On the eve of the visits of Palestine’s and Israel’s leaders to China, some individuals suddenly indulged in fantasy and stated as follows: China wants to secure its own “foothold” in the Middle East, and tries to erode the influence of a certain big power in that region.

The international arena is not the sole preserve of any one. Pushing for the resolution of the hot-button issues is the common responsibility of all. Turf war and scrambling for interests are totally unrelated. The parties concerned know best in their heart where the source of the aforementioned view lies.

The positive move made by China on the Palestine-Israel issue is a natural extension of its independent foreign policy of peace. China does not want to take over the roles of other major powers and of international organizations like the United Nations; it also has not the intention to act like an “umpire.” China supports all proposals that help to promote peace talks between Palestine and Israel, and will, as always, contribute its efforts to promote achieving real results in peace talks.

As a responsible power, China defends the purpose and principle of the “UN Charter,” stresses fairness and justice, helps maintain obligations and norms in international relations, and strenuously promote the resolution of differences and disputes through peace talks. This is also China’s basic position on the Middle East issue.

One of the major reasons that many regional hot-button issues are not resolved at an early date lies in the failure to fully abide by the aforementioned principles. The line of thinking for resolving problems will open even wider, the opportunities for restarting peace talks will be even more, and the possibility of achieving a breakthrough will increase if we tilt a bit more to the side of these principles.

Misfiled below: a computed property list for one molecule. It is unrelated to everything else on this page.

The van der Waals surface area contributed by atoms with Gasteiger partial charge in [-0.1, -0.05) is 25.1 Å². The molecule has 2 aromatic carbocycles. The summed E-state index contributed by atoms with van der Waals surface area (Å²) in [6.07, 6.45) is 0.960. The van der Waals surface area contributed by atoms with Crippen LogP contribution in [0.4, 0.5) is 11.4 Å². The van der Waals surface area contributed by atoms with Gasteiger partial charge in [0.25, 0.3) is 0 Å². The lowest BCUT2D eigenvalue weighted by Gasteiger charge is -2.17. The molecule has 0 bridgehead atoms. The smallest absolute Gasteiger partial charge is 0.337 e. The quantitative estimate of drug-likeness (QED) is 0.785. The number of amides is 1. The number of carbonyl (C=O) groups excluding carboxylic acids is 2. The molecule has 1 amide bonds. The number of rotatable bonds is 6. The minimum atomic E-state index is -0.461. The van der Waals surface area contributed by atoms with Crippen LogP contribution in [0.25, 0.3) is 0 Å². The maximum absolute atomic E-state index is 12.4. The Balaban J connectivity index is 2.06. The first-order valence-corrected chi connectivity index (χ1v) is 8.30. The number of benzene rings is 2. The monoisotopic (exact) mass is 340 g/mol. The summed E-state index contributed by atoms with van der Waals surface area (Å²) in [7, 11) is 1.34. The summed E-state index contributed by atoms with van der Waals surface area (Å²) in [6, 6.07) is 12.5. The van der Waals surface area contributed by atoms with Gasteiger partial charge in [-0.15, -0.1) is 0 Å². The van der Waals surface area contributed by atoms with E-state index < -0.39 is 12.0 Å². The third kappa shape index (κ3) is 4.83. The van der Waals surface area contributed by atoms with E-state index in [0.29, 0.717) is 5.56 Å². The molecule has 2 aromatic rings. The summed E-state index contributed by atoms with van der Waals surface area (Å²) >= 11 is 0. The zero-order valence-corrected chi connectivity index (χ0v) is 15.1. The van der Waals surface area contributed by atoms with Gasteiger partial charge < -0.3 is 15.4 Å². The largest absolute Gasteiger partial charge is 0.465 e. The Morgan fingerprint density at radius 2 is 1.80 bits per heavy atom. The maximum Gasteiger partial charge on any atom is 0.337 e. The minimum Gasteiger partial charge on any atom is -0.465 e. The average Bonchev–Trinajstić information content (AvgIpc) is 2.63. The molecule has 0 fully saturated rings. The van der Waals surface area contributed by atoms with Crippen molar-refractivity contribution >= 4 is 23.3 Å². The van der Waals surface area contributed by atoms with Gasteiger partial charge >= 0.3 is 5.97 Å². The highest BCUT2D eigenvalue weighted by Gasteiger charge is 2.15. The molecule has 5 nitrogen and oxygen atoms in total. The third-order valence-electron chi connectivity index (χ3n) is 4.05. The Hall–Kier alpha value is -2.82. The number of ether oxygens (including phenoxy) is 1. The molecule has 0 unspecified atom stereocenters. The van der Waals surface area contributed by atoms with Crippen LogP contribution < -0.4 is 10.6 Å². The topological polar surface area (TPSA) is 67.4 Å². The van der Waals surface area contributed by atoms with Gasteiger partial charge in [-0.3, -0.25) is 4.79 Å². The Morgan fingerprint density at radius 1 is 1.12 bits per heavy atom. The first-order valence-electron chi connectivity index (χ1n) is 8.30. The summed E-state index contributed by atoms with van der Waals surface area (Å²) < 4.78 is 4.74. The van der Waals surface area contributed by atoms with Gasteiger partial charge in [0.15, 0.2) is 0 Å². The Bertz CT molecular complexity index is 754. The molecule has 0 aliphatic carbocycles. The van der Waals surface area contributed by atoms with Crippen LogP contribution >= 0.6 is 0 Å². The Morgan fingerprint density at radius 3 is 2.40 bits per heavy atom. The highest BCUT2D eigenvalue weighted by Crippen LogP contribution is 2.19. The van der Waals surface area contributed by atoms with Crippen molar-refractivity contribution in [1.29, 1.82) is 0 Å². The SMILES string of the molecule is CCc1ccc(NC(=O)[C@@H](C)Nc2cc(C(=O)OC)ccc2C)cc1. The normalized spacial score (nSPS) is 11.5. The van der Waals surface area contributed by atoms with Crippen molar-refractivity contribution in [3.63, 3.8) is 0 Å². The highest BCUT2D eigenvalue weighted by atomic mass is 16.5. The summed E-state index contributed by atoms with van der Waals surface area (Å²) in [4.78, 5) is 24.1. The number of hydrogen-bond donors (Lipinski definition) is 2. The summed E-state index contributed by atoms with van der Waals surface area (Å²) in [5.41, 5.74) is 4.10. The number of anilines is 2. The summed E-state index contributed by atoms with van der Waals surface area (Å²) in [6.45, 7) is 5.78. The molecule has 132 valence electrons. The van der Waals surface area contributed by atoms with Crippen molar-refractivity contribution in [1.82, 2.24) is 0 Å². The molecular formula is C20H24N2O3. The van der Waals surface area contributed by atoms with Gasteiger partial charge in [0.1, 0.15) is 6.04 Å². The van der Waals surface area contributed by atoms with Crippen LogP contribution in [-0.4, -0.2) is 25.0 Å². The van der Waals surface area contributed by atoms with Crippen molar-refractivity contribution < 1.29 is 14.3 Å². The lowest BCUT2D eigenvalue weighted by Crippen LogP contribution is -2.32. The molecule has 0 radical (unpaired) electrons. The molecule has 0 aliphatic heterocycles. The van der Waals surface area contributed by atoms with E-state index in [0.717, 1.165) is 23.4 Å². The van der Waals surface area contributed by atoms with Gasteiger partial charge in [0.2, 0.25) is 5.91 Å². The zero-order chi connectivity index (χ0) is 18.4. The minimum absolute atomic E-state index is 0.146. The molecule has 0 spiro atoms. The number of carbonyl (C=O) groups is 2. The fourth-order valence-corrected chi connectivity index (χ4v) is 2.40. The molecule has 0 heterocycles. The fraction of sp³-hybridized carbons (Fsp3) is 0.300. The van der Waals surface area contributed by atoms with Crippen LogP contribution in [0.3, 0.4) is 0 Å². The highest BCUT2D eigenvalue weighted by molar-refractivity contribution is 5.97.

Persisting in these principles means building and mending the platform for peace. The purpose of China’s diplomacy is to build more and mend more platforms, and help create more opportunities for resolving problems and for realizing peace. China is strongly convinced that no matter how complicated various hot-button issues are, as long as one can grasp the major direction, various conflicting parties will be moved to advance in the same direction and a peaceful resolution plan can finally be found.

Peace is like air and sunshine. You are not aware of them when you are benefitted from them. But when you lose them, you can hardly survive. If there is no peace, we cannot talk about development. The Chinese people have deep-seated memory of the distress brought about by wars and turmoil, and pursue peace tirelessly. Such a memory and pursuit is the special nature of the Chinese culture, and the spiritual temperament of the Chinese diplomacy.